May 20, 2009
The parent banks of the nine largest foreign banks incorporated in Romania (Erste Group Bank, Raiffeisen International, Eurobank EFG, National Bank of Greece, UniCredit Group, Société Generale, Alpha Bank, Volksbank, Piraeus Bank) met in Brussels on May 19 and agreed to submit specific bilateral commitment letters in the coming weeks to fulfill the objectives agreed upon in Vienna on March 26, when they gave a general declaration on maintaining their overall exposure to the country and on increasing the capital of their subsidiaries, as needed (see Concluding Statement by Participating Banks).
Following the Vienna meeting, the National Bank of Romania has conducted stress tests and the results have been discussed with the banks. The outcome confirms that they are well capitalized and have high liquidity buffers.
The commitments agreed yesterday, including a precautionary increase in the minimum capital adequacy ratio for each subsidiary from 8 to 10% for the duration of the programme, along with the international financial support package, will help Romania’s banking system to weather the current crisis better, support investor confidence, and guide the economy to a sustainable long term growth path.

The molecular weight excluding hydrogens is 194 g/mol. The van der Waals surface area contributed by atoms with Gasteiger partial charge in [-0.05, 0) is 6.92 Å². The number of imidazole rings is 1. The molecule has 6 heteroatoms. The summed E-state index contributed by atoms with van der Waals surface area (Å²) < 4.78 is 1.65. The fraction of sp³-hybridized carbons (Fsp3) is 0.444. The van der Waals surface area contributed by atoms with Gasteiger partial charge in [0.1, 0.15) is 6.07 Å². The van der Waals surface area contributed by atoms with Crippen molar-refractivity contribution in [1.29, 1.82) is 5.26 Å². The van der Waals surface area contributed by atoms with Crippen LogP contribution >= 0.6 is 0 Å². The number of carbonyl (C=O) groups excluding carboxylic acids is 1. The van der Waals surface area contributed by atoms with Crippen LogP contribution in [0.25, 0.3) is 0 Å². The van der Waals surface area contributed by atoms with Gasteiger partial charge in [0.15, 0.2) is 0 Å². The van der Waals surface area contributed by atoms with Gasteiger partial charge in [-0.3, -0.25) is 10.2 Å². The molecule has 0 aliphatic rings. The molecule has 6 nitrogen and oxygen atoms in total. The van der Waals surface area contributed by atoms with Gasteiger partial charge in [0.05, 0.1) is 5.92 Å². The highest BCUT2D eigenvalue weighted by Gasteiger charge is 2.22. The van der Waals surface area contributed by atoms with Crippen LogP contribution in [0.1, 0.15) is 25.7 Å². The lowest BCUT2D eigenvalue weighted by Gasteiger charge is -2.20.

The European Banking Group Coordination Meeting for Romania was jointly chaired by the European Commission and the International Monetary Fund (IMF). The World Bank Group, the EBRD, the EIB, the National Bank of Romania, the home country banking supervisors and ministries of finance (Austria, France, Greece, and Italy), and the European Central Bank also attended the meeting.
In light of the adverse effects of the global financial crisis on the economic and financial situation in Romania, the Romanian authorities requested balance of payments support from the IMF (see Press Release 09/148), the EU, and the World Bank. The EBRD, the EIB, the IFC, and MIGA are also providing financial support, including under the Joint IFI Action Plan.
The success of the macroeconomic reform program and the balance of payments sustainability also depends significantly on the continued involvement of foreign banks in Romania.
IMF EXTERNAL RELATIONS DEPARTMENT
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